Many organizations have high inefficiency simply due to employees not knowing what their colleagues are working on. Someone might hold valuable information for another, but not being inaugurated to each other’s tasks and assignments makes it impossible to reach out and offer assistance in these cases.
A solution to that can be to host smaller information meetings - or briefing meetings - to give each other updates. It can be just one or two persons from each department, or the managers from all departments, and then it's the leaders' responsibility to pass the information on to the departments.
Transparency like this can lead to higher motivation amongst employees because they'll know where to find help when stuck or who to ask for second opinions or a nuanced glance at their work. Or basically just who to ask for certain information. When the process is eased, motivation is increased.
Transparency in wins and completed tasks is important as well.
Lack of transparency can lead to some employees going to work with a feeling of failure while the department across the hall keeps celebrating something with flying champagne corks. And these imbalances can be remedied by a few simple tweaks at those weekly meetings most organizations already have.
More transparency is a great start for better motivation, but it's not enough. In order to achieve even higher motivation, let every meeting attendee highlight the things that work well by saying them out loud.
Or perhaps the chiropractor finally managed to properly crack someone’s aching back, or maybe someone’s child graduated with high grades. The point is to let the good vibe spread and accumulate as the positive energy extends throughout the organization through meetings.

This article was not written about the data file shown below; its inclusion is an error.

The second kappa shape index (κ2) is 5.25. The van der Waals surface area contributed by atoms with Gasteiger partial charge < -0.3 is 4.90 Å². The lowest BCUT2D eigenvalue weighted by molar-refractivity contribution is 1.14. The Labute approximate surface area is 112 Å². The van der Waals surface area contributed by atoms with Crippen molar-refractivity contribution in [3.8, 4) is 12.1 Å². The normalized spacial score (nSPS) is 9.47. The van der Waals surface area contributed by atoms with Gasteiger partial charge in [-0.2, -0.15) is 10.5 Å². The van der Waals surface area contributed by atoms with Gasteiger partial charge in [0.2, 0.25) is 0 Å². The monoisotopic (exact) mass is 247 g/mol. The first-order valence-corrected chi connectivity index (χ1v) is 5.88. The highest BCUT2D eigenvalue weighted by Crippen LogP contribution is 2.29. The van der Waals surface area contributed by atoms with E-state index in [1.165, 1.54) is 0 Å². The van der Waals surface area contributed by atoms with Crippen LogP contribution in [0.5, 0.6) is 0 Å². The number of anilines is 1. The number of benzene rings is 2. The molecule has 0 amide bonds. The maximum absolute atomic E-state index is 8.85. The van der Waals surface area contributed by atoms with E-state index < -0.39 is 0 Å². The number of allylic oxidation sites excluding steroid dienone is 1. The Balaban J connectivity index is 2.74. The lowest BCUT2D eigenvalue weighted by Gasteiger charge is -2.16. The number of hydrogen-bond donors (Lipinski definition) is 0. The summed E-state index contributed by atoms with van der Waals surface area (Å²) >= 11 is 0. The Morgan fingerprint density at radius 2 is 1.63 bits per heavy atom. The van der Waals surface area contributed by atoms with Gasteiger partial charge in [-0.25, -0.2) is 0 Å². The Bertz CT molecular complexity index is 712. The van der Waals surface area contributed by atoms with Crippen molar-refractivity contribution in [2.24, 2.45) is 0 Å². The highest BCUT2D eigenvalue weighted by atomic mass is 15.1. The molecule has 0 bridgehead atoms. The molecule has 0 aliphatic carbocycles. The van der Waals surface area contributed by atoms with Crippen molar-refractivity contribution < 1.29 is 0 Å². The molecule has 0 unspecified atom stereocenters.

Remember to keep the meetings dynamic - maybe by dividing into smaller groups or changing up the groups from one meeting to the next.
Status meetings can motivate
Status meetings run the risk of draining all energy from employees if not addressed properly. If you manage to find the right way of facilitating such status meetings, it'll increase your employees' motivation and efficiency significantly.
It is a matter of forgetting the old format of step-by-step evaluation of everything. Instead, the meeting facilitator must focus on the legendary 'square one' you're currently on. Know where you are, and then figure out how to move forward in order to improve the quality of work and the actual work process.
Have each meeting attendee give a short recap of their projects and tasks and ask them to suggest ways to correct derailments and how they plan to continue what's going well.
This method will change the meeting culture because it allows the employees to highlight various successes and goals achieved. On top of that, it's an open forum for asking for assistance in case some assignment is proving difficult.
It also gives the one in charge an opportunity to keep track and react upon small issues before they become big problems that might otherwise lead to dissatisfied customers and unmotivated employees.
Always be the leader
Giving employees a voice at a meeting is paramount, but it is just as important for the meeting facilitator to step up and take charge. Begin the meeting on time, stay on schedule, and finish up on time as well. This includes a responsibility for keeping attendants from digressing, from elaborating needlessly, and for making everyone stay specific.
Efficient meetings will inevitably lead to higher motivation to go to the meeting, which then will lead to better and more efficient meetings.
Motivated employees are very important for a successful company. There are many ways to motivate employees, and it varies from person to person how they're motivated. However, you can always use meetings to motivate in one way or another.
Use meetings to...
... improve transparency in the company
... highlight wins
... make status checks motivational
... achieve higher motivation by improving the role of the facilitator